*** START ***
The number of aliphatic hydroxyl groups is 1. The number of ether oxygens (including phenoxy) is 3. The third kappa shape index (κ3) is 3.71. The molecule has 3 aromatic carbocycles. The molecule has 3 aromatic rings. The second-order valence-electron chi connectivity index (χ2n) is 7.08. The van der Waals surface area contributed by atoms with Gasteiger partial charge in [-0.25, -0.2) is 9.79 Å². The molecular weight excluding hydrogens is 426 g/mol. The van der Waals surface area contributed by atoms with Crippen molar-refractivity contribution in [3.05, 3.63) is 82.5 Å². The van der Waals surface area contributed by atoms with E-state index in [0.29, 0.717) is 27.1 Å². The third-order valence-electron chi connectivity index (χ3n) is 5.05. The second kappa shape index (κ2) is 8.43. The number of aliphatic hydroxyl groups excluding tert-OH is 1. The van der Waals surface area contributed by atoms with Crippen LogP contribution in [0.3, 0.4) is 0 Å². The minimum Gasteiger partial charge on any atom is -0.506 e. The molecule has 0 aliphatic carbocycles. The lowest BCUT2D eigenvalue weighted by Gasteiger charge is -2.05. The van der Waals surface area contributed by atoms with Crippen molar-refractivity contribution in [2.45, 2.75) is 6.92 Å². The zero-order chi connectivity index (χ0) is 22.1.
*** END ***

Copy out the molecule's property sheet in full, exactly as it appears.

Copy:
The number of aliphatic hydroxyl groups is 1. The number of ether oxygens (including phenoxy) is 3. The third kappa shape index (κ3) is 3.71. The molecule has 3 aromatic carbocycles. The molecule has 3 aromatic rings. The second-order valence-electron chi connectivity index (χ2n) is 7.08. The van der Waals surface area contributed by atoms with Gasteiger partial charge in [-0.25, -0.2) is 9.79 Å². The molecular weight excluding hydrogens is 426 g/mol. The van der Waals surface area contributed by atoms with Crippen molar-refractivity contribution in [3.05, 3.63) is 82.5 Å². The van der Waals surface area contributed by atoms with E-state index in [0.29, 0.717) is 27.1 Å². The third-order valence-electron chi connectivity index (χ3n) is 5.05. The second kappa shape index (κ2) is 8.43. The number of aliphatic hydroxyl groups excluding tert-OH is 1. The van der Waals surface area contributed by atoms with Crippen LogP contribution in [0.3, 0.4) is 0 Å². The minimum Gasteiger partial charge on any atom is -0.506 e. The molecule has 0 aliphatic carbocycles. The lowest BCUT2D eigenvalue weighted by Gasteiger charge is -2.05. The van der Waals surface area contributed by atoms with Crippen molar-refractivity contribution in [2.45, 2.75) is 6.92 Å². The zero-order chi connectivity index (χ0) is 22.1.